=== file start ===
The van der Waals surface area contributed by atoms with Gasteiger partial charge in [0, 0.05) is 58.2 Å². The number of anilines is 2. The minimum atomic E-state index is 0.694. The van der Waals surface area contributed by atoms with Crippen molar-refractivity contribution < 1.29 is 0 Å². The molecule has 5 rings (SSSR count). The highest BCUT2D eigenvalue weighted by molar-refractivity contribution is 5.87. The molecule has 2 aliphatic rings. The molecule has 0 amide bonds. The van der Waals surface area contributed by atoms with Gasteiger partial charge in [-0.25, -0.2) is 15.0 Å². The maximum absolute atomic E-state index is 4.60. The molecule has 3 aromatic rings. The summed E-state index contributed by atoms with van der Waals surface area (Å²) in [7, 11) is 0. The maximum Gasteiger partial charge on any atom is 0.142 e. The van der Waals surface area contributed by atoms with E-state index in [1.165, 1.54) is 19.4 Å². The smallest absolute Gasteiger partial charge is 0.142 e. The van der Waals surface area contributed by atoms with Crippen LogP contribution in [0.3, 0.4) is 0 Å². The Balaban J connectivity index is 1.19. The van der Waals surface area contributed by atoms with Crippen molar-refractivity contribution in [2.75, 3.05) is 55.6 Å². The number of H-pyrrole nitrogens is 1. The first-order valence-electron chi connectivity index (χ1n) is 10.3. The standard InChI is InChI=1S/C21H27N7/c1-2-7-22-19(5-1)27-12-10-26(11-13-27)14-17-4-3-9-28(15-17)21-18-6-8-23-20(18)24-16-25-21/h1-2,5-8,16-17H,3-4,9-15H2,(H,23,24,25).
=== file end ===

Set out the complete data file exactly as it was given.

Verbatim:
The van der Waals surface area contributed by atoms with Gasteiger partial charge in [0, 0.05) is 58.2 Å². The number of anilines is 2. The minimum atomic E-state index is 0.694. The van der Waals surface area contributed by atoms with Crippen molar-refractivity contribution < 1.29 is 0 Å². The molecule has 5 rings (SSSR count). The highest BCUT2D eigenvalue weighted by molar-refractivity contribution is 5.87. The molecule has 2 aliphatic rings. The molecule has 0 amide bonds. The van der Waals surface area contributed by atoms with Gasteiger partial charge in [-0.25, -0.2) is 15.0 Å². The maximum absolute atomic E-state index is 4.60. The molecule has 3 aromatic rings. The summed E-state index contributed by atoms with van der Waals surface area (Å²) in [7, 11) is 0. The maximum Gasteiger partial charge on any atom is 0.142 e. The van der Waals surface area contributed by atoms with E-state index in [1.165, 1.54) is 19.4 Å². The smallest absolute Gasteiger partial charge is 0.142 e. The van der Waals surface area contributed by atoms with Crippen LogP contribution in [0.3, 0.4) is 0 Å². The Balaban J connectivity index is 1.19. The van der Waals surface area contributed by atoms with Crippen molar-refractivity contribution in [2.75, 3.05) is 55.6 Å². The number of H-pyrrole nitrogens is 1. The first-order valence-electron chi connectivity index (χ1n) is 10.3. The standard InChI is InChI=1S/C21H27N7/c1-2-7-22-19(5-1)27-12-10-26(11-13-27)14-17-4-3-9-28(15-17)21-18-6-8-23-20(18)24-16-25-21/h1-2,5-8,16-17H,3-4,9-15H2,(H,23,24,25).